Turkish people are very friendly and hospitable. Of course in those remote rural villages high above in the mountains only few people know some chunks of English or German, and as our Turkish is – ehem – a bit limited too, communication usually was restricted to a Hello (“Merhaba”) and a smile. Turkish cuisine is very delicious and healthy. In rural areas you mostly get all sorts of salads, vegetables, fruits, cheese and eggs but rarely any meat (this of course is different in the towns down at the shore which are adapted to tourism and where meat and tasty fishes are in the offing). Most people in those remote villages live from farming with small fields which they still harvest by simple sickles. They’ve got chickens and cows, and everywhere you’ll meet herds of goats and sheep.
Overall we were quite lucky with the weather although it was a bit unstable and in one night a front of thunderstorms, accompanied by fierce winds, moved in. The last day we had to shorten our tour because of rain which would make the final deep descent down to sea level too slippery. Farmer Ramazan was so kind to pick us up with his old car and rumble down the very bad dirt road to take us back to “civilization”, where the next part of our journey started.
Map of the Lycian Way. We've walked the first part to the left leading from North to South.
Start of the Lycian Way. You still can choose between your feet and the taxi service, lol.
View back to the North (Beldegiz).
Close up to the beach which would be heavily overcrowed later on in the main season.
View to the South with some clouds cicking in.
Beautiful goats everywhere.
Advantage of spring compared to autumn is that nature still is lush green with a lot of flowers and blossoms. This may be an orchid.
Traditionally built house with wood and framework - but obviously not in the best condition anymore.
Descent to the village of Kirme.
My heavily packed backside, lol.
Village of Faralaya.
This scrapped motorbike attracted the attention especially of male hikers.
The huge gorge of Faralaya.
View towards the bay.
Poppy with visitor.
Butterfly valley with its beach. Descent is very dangerous but anyway we were too lazy to descent and walk up again.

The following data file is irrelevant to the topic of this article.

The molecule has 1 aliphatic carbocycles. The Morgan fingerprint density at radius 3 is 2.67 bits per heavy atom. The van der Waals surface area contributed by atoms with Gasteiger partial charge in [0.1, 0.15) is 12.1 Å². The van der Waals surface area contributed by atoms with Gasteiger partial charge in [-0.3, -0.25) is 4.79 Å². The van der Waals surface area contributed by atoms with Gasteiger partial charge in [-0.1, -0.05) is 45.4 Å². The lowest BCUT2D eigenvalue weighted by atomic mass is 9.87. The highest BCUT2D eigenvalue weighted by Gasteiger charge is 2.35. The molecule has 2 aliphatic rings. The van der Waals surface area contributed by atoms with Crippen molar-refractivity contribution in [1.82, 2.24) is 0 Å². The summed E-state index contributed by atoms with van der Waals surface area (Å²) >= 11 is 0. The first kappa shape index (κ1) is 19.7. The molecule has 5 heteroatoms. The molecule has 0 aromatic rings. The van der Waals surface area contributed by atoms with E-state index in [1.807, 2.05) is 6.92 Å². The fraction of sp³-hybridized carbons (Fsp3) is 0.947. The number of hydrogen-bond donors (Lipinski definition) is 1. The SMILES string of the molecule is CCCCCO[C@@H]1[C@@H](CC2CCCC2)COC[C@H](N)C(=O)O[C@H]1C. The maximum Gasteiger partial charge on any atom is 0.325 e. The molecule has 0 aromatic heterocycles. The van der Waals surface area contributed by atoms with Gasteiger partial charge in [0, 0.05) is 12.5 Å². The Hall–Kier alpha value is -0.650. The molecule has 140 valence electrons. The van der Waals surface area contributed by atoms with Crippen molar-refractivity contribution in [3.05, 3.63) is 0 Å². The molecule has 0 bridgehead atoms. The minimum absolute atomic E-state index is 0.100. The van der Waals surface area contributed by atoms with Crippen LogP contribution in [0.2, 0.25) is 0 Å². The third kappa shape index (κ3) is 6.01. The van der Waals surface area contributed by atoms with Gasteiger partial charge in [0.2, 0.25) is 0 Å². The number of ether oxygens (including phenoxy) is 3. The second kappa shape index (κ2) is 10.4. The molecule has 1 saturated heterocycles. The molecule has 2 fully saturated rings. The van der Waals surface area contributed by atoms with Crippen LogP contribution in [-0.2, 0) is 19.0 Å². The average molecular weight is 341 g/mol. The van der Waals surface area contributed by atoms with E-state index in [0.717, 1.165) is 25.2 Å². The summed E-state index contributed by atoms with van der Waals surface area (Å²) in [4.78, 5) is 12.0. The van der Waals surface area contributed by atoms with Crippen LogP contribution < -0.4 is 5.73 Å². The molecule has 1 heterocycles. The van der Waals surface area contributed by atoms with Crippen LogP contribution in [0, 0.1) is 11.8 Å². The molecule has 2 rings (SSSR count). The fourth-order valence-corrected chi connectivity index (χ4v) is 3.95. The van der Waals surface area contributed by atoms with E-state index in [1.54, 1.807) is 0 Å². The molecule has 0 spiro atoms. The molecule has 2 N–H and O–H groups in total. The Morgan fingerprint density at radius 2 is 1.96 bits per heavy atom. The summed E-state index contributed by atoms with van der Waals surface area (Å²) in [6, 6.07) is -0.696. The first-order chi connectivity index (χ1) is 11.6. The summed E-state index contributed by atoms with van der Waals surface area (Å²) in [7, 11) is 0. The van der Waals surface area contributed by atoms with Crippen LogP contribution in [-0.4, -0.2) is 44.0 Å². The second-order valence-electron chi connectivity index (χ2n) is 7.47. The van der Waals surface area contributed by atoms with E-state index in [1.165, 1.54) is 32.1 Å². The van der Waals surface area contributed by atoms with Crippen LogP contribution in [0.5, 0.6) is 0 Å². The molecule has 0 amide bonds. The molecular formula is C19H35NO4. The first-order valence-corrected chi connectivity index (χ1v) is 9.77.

View out of the window of my flat at George House. You won't need an alarm clock. Either the cock or the call of the Muezzin from the mosque will wake you up early in the morning.
Women prepars pita bread for dinner at George House.
Storms are looming for the night.
Video with the whole breathtaking scenery around George House high above Butterfly Valley.
Coastline to the North.
Open air tea stove at the wayside. Tea is the most common beverage.
Break with fresh orange juice.
One of those beautiful and proud cocks. Chicken still enjoy a very natural and peaceful life in those villages.
Reaching the village of Kabak.
The bay of Kabak.
The whole scenery around Olive Garden in Kabak.
Ascent from Kabak to Alinca.
Very rocky scenery.
Old cistern in the valley between Alinca and Gey.
View back towards the North from the hights near Gey.
The remote village of Gey.
Harvest of wheat with sickles.
Farmer is bringing in his animals for the night.
Chicken will stay in the trees during the night where they are safe from the foxes.
Farmer Ramazan, our landlord for this night. The van in the background belonged to another group of hikers.
Ramazan's plain boarding house (the only one in this village) with only two small bathrooms for 15 hikers. Well, we had fun nevertheless.
Bonfire for the hikers.
Flowers at the wayside.
Turkish family in a nearby village.
Chat with other hikers on the way. Later on we had to shorten our walk for this day because of rain and fog.
So far part one. I hope you've enjoyed it.
When I've got time, more parts will follow. Expect: More parts of the Lycian way, gorgeous gorges and rivers, huuuge beaches and dunes, an overwhelming lot of ancient ruins, picturesque harbour towns with shops, inland and island trips ...